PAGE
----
Reflections on Berlin

Diplomats at the Opening Ceremony

We are sitting in the airplane on our way to New York after spending the last five days in Berlin participating in the 23rd Annual Berlin Model United Nations conference. This event brought together over seven hundred students from around the world to debate global issues, ranging from the spread of cyberterrorism to the lack of access to education in the developing world. The main theme of the conference was the importance of education as the “Key to Advancement, Equality, and a Secure Future.”

As the Ambassador of Sudan, Jules Becker ’16 gave a speech  in front of hundreds of delegates who gathered for the opening ceremony at the Friedrich Ebert Foundation, Germany’s oldest organization to promote democracy and political education.

Jules Becker '16 gives speech at Opening Ceremony
Jules Becker ’16

The rest of the conference took place at the John F. Kennedy School, an American school founded in honor of the President’s legacy in the city. On the second day, in commemoration of the 50th anniversary of his assassination, the school showed a documentary about his life. It was a day that gave us pause to think about the influence of JFK’s life on international politics.

We all had many opportunities to play an active role in the conference. Some of us were assigned to represent Sudan in a variety of committees, including the Economic and Social Committee (Lily Canaan ’15), the Environmental Committee (Grant Anderson ’16), Human Rights Committee, (Lauren Mounts ’14), Political Committee, (Ashley Rintoul ’15), and Disarmament Committee, (Jules Becker ’16).

Grant Anderson ’16

Juliet Fontana ’15 represented Sudan in a Special Conference on Education. She stood up in front of her committee of around 50 students to give quickly articulated speeches and debate delegates representing other countries. Later a local Berlin news station interviewed her about the anniversary of JFK’s assassination.

Olivia Taylor ’14 and Conor Eckert ’14 represented the Russian Federation in the Historical Security Council during the 2003 Invasion of Iraq Crisis. We argued about intervention using only information available in 2003, which offered a new perspective to the event. We worked with other nations to pass several clauses and used our influential status as a nation with veto power to block resolutions. It was a great way to learn about how international affairs works.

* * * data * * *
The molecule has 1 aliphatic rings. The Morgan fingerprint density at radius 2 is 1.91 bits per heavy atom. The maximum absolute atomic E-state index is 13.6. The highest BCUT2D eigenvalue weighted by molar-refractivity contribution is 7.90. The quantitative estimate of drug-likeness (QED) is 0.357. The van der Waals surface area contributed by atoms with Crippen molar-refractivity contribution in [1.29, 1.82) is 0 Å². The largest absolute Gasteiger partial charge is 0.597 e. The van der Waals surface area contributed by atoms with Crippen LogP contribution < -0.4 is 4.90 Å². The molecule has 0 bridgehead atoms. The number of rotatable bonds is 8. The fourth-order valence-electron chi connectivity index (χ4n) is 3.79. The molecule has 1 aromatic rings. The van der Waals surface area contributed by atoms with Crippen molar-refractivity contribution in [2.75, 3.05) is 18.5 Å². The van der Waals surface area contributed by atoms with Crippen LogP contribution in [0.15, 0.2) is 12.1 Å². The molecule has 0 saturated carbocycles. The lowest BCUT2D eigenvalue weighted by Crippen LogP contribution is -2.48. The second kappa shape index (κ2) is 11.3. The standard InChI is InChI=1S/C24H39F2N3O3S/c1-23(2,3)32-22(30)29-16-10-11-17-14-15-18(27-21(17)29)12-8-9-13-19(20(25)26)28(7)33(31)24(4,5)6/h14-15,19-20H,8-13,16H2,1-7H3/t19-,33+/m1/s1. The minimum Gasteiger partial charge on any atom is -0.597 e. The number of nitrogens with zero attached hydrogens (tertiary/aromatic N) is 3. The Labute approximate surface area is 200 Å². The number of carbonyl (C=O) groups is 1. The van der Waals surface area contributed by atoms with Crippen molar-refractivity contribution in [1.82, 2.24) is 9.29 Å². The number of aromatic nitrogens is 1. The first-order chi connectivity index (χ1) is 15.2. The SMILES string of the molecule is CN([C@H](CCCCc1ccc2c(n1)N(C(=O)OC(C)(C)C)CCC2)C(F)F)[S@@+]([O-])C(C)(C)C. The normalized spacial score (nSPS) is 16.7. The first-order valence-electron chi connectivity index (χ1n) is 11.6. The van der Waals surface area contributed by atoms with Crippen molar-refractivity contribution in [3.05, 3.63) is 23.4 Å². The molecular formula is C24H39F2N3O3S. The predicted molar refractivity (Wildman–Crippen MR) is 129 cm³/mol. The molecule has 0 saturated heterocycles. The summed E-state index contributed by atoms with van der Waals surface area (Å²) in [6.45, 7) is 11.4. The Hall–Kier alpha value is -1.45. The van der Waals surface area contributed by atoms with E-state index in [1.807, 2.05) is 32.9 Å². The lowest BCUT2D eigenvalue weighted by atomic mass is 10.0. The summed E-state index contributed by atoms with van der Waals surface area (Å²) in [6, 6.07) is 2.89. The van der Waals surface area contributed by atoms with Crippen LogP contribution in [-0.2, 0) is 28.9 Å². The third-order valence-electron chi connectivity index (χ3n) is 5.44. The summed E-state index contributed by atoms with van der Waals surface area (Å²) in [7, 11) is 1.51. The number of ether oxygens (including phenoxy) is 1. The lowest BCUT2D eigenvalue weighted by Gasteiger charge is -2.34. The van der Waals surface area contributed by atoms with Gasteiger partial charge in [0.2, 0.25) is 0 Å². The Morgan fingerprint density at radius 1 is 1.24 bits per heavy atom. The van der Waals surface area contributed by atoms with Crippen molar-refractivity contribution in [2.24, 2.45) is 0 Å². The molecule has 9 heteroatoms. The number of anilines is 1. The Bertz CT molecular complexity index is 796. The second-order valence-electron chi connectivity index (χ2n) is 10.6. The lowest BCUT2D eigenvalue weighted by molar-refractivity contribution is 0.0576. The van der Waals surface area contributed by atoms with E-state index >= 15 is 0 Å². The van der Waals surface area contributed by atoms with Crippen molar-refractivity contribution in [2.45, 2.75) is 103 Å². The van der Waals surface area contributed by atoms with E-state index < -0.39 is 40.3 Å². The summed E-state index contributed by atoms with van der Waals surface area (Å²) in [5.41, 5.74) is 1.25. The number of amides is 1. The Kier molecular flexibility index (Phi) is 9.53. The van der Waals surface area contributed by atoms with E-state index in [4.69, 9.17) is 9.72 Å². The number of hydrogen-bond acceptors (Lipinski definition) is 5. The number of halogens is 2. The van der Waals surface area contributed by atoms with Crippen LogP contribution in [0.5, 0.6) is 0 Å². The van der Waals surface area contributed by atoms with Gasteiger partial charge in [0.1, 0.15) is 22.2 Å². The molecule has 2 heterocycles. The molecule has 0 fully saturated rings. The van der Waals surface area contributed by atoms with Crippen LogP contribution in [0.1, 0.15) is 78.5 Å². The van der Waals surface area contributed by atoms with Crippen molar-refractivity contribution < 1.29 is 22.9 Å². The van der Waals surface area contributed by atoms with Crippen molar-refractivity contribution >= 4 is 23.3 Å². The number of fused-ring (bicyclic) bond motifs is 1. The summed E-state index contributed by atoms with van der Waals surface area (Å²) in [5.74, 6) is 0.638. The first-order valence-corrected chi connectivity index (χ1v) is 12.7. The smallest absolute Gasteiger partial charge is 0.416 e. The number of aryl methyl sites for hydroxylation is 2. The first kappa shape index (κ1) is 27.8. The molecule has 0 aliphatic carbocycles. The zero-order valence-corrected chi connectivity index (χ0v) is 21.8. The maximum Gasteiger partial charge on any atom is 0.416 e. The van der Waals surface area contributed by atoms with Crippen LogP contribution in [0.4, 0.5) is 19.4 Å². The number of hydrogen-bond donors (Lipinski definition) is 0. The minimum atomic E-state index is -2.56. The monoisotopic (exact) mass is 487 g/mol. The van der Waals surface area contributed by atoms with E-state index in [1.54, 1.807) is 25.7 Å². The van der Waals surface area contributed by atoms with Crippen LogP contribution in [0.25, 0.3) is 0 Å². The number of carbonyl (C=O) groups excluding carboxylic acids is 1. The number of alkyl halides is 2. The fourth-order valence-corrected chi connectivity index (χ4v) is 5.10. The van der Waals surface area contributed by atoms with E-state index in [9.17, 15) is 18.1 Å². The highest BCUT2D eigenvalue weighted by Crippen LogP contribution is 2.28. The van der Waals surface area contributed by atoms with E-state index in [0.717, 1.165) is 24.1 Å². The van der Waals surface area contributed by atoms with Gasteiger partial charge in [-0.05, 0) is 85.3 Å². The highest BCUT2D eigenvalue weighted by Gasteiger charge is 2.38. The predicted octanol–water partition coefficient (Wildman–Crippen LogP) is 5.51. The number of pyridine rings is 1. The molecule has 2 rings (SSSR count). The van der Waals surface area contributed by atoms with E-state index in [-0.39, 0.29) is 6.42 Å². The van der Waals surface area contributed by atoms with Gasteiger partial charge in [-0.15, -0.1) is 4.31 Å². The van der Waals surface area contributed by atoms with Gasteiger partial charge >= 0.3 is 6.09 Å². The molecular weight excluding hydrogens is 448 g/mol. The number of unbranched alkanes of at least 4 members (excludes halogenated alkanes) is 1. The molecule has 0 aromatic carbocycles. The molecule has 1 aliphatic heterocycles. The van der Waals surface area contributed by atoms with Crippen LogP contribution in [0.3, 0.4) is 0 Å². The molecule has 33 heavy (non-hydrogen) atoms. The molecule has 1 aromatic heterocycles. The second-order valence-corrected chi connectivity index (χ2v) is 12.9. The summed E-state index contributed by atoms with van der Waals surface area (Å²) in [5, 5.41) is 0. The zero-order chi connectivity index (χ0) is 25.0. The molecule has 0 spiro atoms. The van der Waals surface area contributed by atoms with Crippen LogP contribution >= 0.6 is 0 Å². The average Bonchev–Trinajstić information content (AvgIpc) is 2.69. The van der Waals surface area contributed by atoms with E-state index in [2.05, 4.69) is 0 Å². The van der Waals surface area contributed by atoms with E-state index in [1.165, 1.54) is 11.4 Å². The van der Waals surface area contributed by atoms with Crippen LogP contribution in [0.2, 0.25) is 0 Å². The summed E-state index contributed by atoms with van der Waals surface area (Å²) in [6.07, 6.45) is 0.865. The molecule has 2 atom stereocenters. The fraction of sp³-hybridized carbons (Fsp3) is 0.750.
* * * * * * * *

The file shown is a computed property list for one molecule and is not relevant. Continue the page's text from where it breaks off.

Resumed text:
Olivia Taylor ’14 and Conor Eckert ’14

Outside of the conference, we had a chance to see many parts of Berlin, including the historic Reichstag government building, the Brandenburg Gate, Checkpoint Charlie and the Holocaust Memorial.

The Reichstag was particularly impressive. It meshed together the tradition of German democracy with Berlin’s modernity. Artists from all four of the allied nations contributed art pieces that represented the foundation of democracy. We got a tour of the German Bundestag, which taught us about how voting procedures worked in the context of the German government. The tour ended with a view from the top of Reichstag’s dome, which was breathtaking and revealed the entire Berlin skyline.

Brandenburg Gate

Conor was also impressed by the Brandenburg Gate, where John F. Kennedy gave the famous speech in which he said, “Ich bin ein Berliner” in 1963 in support of West Germany, a couple of years after the Berlin Wall had been erected.  Once a sign of political division, the Gate now stands in the heart of the city as an embodiment of German unity. It is also adjacent to the Allied Powers’ embassies, which highlights Berlin’s rich international history.

Juliet Fontana ’15 and Olivia Taylor ’14

We also visited Checkpoint Charlie, an American military checkpoint located between East and West Berlin.  It was a center of German culture and history where we got to interact with the past by taking photos with soldiers. The museum showed the dramatic impact that the Berlin Wall had on the lives of people in Berlin. We could only fully experience this history in Berlin, learning from our surroundings and seeing historical artifacts in person, such a car with a hiding spot under the engine that helped smuggle over 400 people out of East Germany.

Berlin in many ways was an ideal place for this Model UN conference. The city itself attracted students from all over Europe and from countries around the world like Bangladesh and Taiwan. It was the most international Model UN conference that we’ve ever been to. As Olivia put it, “Sitting next to fellow high schoolers from Qatar, Germany, Spain and Saudi Arabia was something students of our age could only do at this Model UN conference.”

Conor Eckert ’14 and Juliet Fontana ’15

In our free time the group stopped at the Christmas market in downtown Berlin. Along with shopping for holiday gifts, we tubed down an ice slide.  We walked to many of these attractions along the way eating traditional German meals like the comically named “Hoppel Poppel” and fresh German waffles.

The group really came together by the end of the trip, despite not knowing each other very well when we signed up. We had been looking forward to this trip for the last couple of years and the club hopes that more GFA students will have the chance to experience it in the future.

Juliet Fontana, Olivia Taylor, Conor Eckert and Jules Becker

Reflections on Berlin